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Vitamin D deficiency is associated with high prevalence of diabetes in Kuwaiti adults: results from a national survey

  • Fang Fang Zhang1Email author,
  • Suad Al Hooti2,
  • Sameer Al Zenki2,
  • Husam Alomirah2,
  • Kazi M Jamil2,
  • Aravinda Rao3,
  • Nasser Al Jahmah3,
  • Edward Saltzman1 and
  • Lynne M. Ausman1
BMC Public HealthBMC series – open, inclusive and trusted201616:100

https://doi.org/10.1186/s12889-016-2758-x

Received: 25 November 2015

Accepted: 20 January 2016

Published: 1 February 2016

Abstract

Background

Vitamin D homeostasis may play a critical role in glucose metabolism. Little is known on vitamin D deficiency and its association with diabetes in countries of the Arabia Gulf where the population is experiencing a rapid increase in the incidence of diabetes.

Methods

In a cross-sectional study of 960 adults enrolled in the first National Nutrition Survey of the State of Kuwait (NNSSK), we examined vitamin D status in association with the prevalence of diabetes and prediabetes. Vitamin D status was measured by serum levels of 25-hydroxyvitamin D (25(OH)D). Prevalences of diabetes and prediabetes were determined based on fasting glucose and HbA1C levels.

Results

The median level of serum 25(OH)D in Kuwaiti adults was 13.8 ng/ml. Approximately 56 % of the Kuwaiti adults had vitamin D inadequacy (25(OH)D = 12–19.9 ng/ml), and 27 % had vitamin D deficiency (25(OH)D < 12 ng/ml). The prevalences of prediabetes and diabetes were 40 and 27 %, respectively. Vitamin D inadequacy (OR = 1.7, 95 % CI: 1.0–2.9) and deficiency (OR =2.0, 95 % CI: 1.1–3.3) was each associated with about two-fold increased odds of prediabetes compared to sufficient vitamin D status (25(OH)D ≥20 ng/ml). Vitamin D inadequacy (OR =2.1, 95 % CI: 1.2–3.7) and deficiency (OR =2.0, 95 % CI: 1.1–3.9) were also associated with two-fold increased odds of diabetes.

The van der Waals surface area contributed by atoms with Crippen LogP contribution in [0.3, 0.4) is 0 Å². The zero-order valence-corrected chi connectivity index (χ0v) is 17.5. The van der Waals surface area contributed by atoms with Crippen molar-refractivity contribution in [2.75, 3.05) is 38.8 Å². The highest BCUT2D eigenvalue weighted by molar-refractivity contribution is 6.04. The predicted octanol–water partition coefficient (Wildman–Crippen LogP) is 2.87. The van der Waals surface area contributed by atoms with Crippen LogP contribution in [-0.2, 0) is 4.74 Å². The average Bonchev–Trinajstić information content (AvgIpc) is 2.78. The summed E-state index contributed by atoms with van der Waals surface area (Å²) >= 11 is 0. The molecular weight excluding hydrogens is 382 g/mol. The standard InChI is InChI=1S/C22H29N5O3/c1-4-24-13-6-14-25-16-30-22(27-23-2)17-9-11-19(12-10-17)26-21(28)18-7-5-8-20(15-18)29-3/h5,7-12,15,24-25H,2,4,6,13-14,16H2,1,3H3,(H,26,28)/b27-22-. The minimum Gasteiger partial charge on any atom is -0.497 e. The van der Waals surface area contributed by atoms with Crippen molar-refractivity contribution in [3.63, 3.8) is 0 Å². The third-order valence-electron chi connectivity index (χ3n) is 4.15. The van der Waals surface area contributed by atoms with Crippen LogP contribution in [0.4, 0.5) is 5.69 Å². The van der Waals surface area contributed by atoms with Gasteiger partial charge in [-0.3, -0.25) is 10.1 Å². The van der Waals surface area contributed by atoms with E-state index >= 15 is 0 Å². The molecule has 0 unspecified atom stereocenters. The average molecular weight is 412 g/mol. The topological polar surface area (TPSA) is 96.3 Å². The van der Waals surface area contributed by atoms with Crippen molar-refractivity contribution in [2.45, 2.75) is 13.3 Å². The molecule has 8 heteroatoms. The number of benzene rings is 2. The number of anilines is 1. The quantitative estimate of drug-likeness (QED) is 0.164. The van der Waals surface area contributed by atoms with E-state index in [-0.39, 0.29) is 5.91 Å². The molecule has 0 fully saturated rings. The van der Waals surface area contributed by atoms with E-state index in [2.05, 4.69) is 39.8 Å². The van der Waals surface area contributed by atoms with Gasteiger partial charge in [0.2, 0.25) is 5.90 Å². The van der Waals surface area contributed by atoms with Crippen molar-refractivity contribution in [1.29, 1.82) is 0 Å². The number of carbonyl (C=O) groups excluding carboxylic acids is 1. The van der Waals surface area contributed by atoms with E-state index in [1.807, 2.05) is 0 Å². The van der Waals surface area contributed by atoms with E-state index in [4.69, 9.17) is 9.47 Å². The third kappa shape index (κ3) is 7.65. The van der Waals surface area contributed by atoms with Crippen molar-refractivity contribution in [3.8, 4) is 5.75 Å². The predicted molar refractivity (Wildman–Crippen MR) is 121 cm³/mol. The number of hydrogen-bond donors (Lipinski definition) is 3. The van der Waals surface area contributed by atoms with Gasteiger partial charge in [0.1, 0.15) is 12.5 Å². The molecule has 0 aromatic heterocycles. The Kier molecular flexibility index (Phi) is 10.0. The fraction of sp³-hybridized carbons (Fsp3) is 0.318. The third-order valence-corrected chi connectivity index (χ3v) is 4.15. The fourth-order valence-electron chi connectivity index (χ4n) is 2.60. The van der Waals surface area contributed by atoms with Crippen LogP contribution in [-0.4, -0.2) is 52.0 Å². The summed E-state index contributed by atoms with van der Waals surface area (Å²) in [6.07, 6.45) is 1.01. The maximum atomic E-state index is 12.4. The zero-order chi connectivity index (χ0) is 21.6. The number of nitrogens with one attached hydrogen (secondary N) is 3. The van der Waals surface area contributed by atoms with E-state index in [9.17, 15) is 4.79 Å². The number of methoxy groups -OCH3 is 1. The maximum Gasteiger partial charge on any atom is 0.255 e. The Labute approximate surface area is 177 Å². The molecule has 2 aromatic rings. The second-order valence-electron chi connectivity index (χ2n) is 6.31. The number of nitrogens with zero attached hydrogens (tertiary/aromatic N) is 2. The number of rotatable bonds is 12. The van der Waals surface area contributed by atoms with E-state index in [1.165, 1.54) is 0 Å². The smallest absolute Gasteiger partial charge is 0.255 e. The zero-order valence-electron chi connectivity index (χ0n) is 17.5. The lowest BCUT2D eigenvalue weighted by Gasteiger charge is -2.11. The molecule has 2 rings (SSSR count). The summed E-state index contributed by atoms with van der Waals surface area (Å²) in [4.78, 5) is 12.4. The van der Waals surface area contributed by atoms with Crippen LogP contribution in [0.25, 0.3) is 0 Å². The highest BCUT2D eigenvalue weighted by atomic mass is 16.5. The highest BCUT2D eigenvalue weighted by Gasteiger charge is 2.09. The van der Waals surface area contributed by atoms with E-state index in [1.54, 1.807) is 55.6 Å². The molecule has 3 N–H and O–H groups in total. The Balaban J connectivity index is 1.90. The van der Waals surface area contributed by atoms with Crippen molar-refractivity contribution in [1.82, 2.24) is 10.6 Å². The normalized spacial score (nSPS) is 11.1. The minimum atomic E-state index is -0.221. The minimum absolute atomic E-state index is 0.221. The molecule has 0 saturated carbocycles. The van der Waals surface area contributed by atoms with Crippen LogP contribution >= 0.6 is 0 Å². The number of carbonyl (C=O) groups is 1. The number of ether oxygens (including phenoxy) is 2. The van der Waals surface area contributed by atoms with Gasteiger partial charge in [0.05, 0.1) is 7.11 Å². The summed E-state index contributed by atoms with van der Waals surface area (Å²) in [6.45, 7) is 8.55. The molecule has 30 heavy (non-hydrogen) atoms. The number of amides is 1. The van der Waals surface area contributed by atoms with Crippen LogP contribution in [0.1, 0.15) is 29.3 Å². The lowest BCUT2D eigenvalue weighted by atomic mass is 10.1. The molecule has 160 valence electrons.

Conclusions

Data from Kuwaiti’s first national nutritional survey suggests a very high prevalence of vitamin D deficiency in Kuwaiti adults. Associations of low vitamin D status and high prevalence of diabetes point to the need of continuous monitoring of vitamin D status and further evaluating potential health consequences in this high-risk population.

Keywords

Vitamin D deficiency25(OH)DDiabetesPrediabetes

Background

The incidence of diabetes and other metabolic disorders is increasing at an alarming rate in countries of the Arabian Gulf, possibly due to dramatic changes in lifestyle and food intake patterns since the discovery of oil in the 1950s [1, 2]. The National Nutrition Surveillance System data from 1998 to 2009 revealed that the prevalence of obesity reached 77 % in Kuwaiti adults [3]. The prevalence of diabetes and metabolic syndrome is also higher in the State of Kuwait than in many developed countries, placing “a wake-up call for public health intervention” [2, 4].

A growing literature suggests that vitamin D homeostasis may play a role in the etiology of type 1 and type 2 diabetes [57]. Animal and cell studies discovered that vitamin D affects insulin secretion through binding of its active form to vitamin D receptors in pancreatic beta cells [811]. Vitamin D also affects insulin resistance by stimulating the expression of insulin receptors [12], or indirectly by regulating calcium homeostasis [13]. Despite proposed biological mechanisms, observational studies and clinical trials in humans did not provide consistent evidence regarding the association between vitamin D status and diabetes [7, 14, 15]. Furthermore, most studies were conducted in populations of North America and few studies investigated vitamin D deficiency in association with diabetes in other racial/ethnic groups for whom the vitamin D status could be substantially lower than that in non-Hispanic whites [16].

In Middle East, despite ample sunshine, vitamin D deficiency is common due to cultural practice and dark skin color [17]. Few studies from Middle East have examined the association between vitamin D status and diabetes [1820]. In particular, evidence is lacking from a nationally representative sample of Middle East population. Here we report findings from the first national survey in Kuwaiti adults of vitamin D status and its association with the prevalence of diabetes.

Methods

Study participants